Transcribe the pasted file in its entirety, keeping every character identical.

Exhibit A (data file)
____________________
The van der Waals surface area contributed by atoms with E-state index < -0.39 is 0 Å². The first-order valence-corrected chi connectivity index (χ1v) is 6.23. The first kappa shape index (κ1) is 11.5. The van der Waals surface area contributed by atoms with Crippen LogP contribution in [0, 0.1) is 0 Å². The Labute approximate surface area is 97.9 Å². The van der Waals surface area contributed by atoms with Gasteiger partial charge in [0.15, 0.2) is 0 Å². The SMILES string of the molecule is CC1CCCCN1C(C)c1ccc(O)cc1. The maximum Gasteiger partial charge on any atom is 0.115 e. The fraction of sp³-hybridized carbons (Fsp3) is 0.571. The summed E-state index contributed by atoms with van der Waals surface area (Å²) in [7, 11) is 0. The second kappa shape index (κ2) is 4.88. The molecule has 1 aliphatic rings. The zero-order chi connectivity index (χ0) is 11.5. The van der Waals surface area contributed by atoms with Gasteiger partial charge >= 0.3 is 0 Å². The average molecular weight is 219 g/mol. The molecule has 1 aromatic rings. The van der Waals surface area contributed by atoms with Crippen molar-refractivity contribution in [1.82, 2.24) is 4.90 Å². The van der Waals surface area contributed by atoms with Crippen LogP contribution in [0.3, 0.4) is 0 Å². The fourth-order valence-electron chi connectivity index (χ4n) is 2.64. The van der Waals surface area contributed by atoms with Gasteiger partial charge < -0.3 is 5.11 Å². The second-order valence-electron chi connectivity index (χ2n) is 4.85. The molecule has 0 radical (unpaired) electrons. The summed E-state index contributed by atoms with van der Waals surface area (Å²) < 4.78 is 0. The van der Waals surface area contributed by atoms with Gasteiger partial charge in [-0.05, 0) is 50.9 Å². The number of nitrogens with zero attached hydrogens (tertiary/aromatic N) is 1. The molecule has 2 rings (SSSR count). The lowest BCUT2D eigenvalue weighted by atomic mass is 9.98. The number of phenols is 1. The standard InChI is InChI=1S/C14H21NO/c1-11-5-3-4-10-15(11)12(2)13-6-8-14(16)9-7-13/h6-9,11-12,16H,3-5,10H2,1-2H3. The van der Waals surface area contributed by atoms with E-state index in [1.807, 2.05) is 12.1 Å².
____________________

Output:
The van der Waals surface area contributed by atoms with E-state index < -0.39 is 0 Å². The first-order valence-corrected chi connectivity index (χ1v) is 6.23. The first kappa shape index (κ1) is 11.5. The van der Waals surface area contributed by atoms with Crippen LogP contribution in [0, 0.1) is 0 Å². The Labute approximate surface area is 97.9 Å². The van der Waals surface area contributed by atoms with Gasteiger partial charge in [0.15, 0.2) is 0 Å². The SMILES string of the molecule is CC1CCCCN1C(C)c1ccc(O)cc1. The maximum Gasteiger partial charge on any atom is 0.115 e. The fraction of sp³-hybridized carbons (Fsp3) is 0.571. The summed E-state index contributed by atoms with van der Waals surface area (Å²) in [7, 11) is 0. The second kappa shape index (κ2) is 4.88. The molecule has 1 aliphatic rings. The zero-order chi connectivity index (χ0) is 11.5. The van der Waals surface area contributed by atoms with Gasteiger partial charge >= 0.3 is 0 Å². The average molecular weight is 219 g/mol. The molecule has 1 aromatic rings. The van der Waals surface area contributed by atoms with Crippen molar-refractivity contribution in [1.82, 2.24) is 4.90 Å². The van der Waals surface area contributed by atoms with Crippen LogP contribution in [0.3, 0.4) is 0 Å². The fourth-order valence-electron chi connectivity index (χ4n) is 2.64. The van der Waals surface area contributed by atoms with Gasteiger partial charge < -0.3 is 5.11 Å². The second-order valence-electron chi connectivity index (χ2n) is 4.85. The molecule has 0 radical (unpaired) electrons. The summed E-state index contributed by atoms with van der Waals surface area (Å²) < 4.78 is 0. The van der Waals surface area contributed by atoms with Gasteiger partial charge in [-0.05, 0) is 50.9 Å². The number of nitrogens with zero attached hydrogens (tertiary/aromatic N) is 1. The molecule has 2 rings (SSSR count). The lowest BCUT2D eigenvalue weighted by atomic mass is 9.98. The number of phenols is 1. The standard InChI is InChI=1S/C14H21NO/c1-11-5-3-4-10-15(11)12(2)13-6-8-14(16)9-7-13/h6-9,11-12,16H,3-5,10H2,1-2H3. The van der Waals surface area contributed by atoms with E-state index in [1.807, 2.05) is 12.1 Å².